Posted in authors, children, friends, love, parents, writers

Rules of Friendship


I just finished Amy Sue Nathan’s debut novel, the Glass Wives. What a great story about two women that are thrown together under the most unusual circumstances. They were both married to the same man. Evie Glass is the ex-wife, but when Richard suddenly passes away, the widow, young Nicole  Glass, wants to be a part of Evie and her children’s lives.

The other theme that resonated with me was the friendship between Evie and her two good friends, Laney and Beth. They didn’t always get along, and a secret threatens to end their friendship. It made me think about how we define the rules of friendship. Does friendship mean that there are no secrets? Does it mean that your love should forgive anything? Most people say you can tell your friends by the ones that stick around during the hard times. I am not so sure that is the true test. People like to reach out and lend a hand to someone less fortunate or hurting. It makes them feel better about themselves. I think true friendship has more to do with sticking around when things are good, or boring, or uneventful.


When was the last time one of your friends burst through your front (or back) door without knocking? When did you last call a friend with no agenda? I think of the sitcom, Two and a Half Men, (which is usually hysterical even if it is not appropriate for all audiences.) Remember the time Charlie stood outside his mother’s door talking into the security camera? “What do you want Charlie?” His reply: “Do I have a reason to see my own mother?” Do you need a reason to see your mother, or child, or best friend?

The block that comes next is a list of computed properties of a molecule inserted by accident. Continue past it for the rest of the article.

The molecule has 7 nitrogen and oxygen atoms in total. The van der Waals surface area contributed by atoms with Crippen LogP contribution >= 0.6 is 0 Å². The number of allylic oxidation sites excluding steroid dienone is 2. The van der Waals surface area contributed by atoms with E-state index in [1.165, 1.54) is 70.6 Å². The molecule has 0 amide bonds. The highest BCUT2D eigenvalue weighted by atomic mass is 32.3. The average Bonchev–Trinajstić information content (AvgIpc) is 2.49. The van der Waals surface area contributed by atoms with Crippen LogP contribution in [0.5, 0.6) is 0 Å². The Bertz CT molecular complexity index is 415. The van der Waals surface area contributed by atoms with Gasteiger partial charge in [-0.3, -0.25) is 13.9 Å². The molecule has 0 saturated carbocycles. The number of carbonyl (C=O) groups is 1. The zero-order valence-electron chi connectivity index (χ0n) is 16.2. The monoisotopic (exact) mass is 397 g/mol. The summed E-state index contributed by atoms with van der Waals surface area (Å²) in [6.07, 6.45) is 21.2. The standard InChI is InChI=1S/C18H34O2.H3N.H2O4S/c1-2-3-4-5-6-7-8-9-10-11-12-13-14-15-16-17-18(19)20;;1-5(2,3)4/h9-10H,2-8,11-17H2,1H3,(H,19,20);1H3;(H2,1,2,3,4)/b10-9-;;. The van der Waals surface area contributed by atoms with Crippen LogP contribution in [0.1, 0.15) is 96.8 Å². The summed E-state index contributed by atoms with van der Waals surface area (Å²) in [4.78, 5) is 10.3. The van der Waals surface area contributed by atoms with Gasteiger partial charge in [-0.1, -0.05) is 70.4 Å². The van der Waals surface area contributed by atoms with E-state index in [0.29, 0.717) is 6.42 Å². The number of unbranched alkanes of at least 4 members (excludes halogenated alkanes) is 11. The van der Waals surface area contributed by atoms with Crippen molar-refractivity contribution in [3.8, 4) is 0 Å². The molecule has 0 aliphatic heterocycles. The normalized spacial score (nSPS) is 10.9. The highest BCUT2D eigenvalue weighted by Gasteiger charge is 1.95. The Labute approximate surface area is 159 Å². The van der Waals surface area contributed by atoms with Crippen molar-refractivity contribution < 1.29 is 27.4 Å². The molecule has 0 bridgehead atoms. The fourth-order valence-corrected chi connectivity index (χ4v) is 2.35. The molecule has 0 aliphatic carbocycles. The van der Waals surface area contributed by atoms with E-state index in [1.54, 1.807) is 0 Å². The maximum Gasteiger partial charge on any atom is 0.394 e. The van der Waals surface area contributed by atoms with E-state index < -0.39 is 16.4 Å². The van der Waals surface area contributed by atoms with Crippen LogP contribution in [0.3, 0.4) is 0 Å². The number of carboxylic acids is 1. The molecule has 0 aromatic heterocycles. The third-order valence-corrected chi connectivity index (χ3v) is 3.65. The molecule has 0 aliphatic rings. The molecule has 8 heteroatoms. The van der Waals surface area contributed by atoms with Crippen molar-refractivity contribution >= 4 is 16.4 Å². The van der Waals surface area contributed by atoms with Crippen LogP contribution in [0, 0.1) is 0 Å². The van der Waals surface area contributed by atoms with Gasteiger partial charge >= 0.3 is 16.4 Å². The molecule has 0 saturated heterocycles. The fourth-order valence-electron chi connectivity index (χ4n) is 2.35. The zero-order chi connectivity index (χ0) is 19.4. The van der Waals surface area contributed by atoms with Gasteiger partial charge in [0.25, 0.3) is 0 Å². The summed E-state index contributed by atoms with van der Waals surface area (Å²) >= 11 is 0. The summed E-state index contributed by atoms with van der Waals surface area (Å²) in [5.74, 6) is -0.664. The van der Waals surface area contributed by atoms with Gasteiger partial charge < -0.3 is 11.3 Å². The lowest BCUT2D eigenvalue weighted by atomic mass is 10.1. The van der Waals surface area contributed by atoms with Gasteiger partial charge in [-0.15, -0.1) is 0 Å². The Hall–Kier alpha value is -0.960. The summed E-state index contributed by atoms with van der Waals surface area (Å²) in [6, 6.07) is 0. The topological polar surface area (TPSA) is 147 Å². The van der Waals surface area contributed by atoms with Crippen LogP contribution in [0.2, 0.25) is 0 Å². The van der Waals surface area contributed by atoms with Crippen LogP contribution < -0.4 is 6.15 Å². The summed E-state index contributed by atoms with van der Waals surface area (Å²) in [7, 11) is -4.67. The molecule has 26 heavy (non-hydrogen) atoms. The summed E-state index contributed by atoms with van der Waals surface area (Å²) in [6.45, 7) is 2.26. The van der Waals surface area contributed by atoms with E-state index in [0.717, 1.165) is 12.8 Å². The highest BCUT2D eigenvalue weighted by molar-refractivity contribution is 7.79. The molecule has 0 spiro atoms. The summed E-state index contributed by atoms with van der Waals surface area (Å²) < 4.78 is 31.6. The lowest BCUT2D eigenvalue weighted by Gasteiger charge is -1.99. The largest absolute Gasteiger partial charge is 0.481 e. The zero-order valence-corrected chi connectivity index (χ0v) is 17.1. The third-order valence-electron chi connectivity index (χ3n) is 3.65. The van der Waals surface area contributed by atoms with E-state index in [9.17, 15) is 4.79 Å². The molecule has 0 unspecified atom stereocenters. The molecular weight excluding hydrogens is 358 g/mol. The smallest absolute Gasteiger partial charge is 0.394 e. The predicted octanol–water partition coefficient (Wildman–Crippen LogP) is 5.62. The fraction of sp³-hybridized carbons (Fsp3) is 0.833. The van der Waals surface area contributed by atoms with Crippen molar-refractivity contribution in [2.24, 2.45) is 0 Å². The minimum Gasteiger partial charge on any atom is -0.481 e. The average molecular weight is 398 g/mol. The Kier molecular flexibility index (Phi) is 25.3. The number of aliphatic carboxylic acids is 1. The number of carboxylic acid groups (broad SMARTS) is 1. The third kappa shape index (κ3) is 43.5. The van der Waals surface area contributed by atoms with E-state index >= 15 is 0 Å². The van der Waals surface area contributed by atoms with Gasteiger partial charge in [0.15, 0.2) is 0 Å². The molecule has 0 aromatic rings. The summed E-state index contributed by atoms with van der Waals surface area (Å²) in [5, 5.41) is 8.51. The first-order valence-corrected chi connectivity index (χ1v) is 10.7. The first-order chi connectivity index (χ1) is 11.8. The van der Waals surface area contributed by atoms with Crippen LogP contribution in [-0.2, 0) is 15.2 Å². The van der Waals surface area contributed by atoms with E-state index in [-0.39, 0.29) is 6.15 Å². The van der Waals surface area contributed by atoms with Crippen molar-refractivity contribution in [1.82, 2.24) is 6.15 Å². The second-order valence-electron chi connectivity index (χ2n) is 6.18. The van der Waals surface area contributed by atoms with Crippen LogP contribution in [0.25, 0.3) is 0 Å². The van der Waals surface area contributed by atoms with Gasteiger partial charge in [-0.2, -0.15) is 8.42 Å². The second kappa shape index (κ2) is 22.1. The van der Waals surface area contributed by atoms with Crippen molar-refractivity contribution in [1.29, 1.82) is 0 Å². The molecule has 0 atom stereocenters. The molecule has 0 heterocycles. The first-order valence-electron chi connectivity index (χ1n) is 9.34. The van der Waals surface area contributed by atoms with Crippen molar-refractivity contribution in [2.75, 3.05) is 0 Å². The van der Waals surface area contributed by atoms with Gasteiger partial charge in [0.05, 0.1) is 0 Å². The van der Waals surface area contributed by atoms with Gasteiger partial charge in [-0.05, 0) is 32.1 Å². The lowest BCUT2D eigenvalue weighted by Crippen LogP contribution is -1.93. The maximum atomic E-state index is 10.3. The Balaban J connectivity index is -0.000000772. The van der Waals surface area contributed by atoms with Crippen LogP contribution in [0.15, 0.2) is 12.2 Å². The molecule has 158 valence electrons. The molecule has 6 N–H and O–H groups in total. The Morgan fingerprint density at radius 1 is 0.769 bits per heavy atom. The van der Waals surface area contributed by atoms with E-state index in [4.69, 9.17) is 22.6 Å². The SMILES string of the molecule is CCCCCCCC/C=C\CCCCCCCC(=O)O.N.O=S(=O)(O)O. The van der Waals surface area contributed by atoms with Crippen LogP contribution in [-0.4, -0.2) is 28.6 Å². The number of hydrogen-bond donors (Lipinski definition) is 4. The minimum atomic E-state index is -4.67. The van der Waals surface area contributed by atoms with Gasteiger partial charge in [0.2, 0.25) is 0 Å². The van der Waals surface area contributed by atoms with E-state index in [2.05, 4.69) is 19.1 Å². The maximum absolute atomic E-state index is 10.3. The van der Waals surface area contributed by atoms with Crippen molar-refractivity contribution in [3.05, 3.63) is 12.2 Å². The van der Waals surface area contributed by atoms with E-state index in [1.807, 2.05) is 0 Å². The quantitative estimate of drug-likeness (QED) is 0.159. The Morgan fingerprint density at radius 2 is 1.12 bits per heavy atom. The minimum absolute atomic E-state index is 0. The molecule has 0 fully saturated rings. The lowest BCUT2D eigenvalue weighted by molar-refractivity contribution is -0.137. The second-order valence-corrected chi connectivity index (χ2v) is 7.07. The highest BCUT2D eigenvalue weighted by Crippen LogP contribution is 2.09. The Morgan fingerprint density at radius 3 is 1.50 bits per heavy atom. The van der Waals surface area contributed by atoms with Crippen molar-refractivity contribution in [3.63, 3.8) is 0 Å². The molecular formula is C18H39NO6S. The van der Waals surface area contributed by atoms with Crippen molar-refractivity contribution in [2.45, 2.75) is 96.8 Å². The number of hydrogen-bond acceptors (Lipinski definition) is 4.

Perhaps it is because our lives are so busy. Maybe it is a generational thing. Perhaps we have spouses to fill that spot as BFF. Personally, I miss the bond I had when my friend could stop over without calling first. I miss being able to pick up the phone for no reason other than I wanted to talk; about everything . . . or about nothing. Looking back, I think I have only had two friends in my entire life with that kind of relationship. You know who you are. Who are your Laney and Beth?

What is your definition of friendship? What are your rules?



There are two sides to every story. I like to write about the "other side." I like to challenge my readers to dig deep into their conscience and see life through someone else's eyes.

2 thoughts on “Rules of Friendship

  1. We moved from Australia to America ten years ago, and until that time, I rarely had a cup of coffee alone. If it was coffee time and a friend wasn’t sitting at my table, I’d visit them. There was a choice of five friends I could choose from.
    However, once in America, I didn’t know anyone and I became attached to having my morning tea with my computer, because it was the link to my friends. We did Skype, but mostly it was emails, and these days, Facebook, too. In the five and a half years I lived in the US, no one ever came for coffee uninvited. I live in Scotland now, and once again, friends drop in for coffee or tea, but most of the time, I still enjoy my coffee with my computer. Now, my emails go to friends all around the world, and I love receiving them.
    I like my friends to be honest with me, but living away from long time friends, has changed the rules. There no longer are any if I enjoy the friendship, although if I’m being very honest, I’d have to say I like to feel they want to be my friend as well.


    1. Julie, being that I never had a sister, I relied on friends for that female companionship. From what you say here, it sounds like America is not as “drop by friendly” as other countries. I am sorry to hear that, but not surprised. Joanne Tailele Author, Accident http;//


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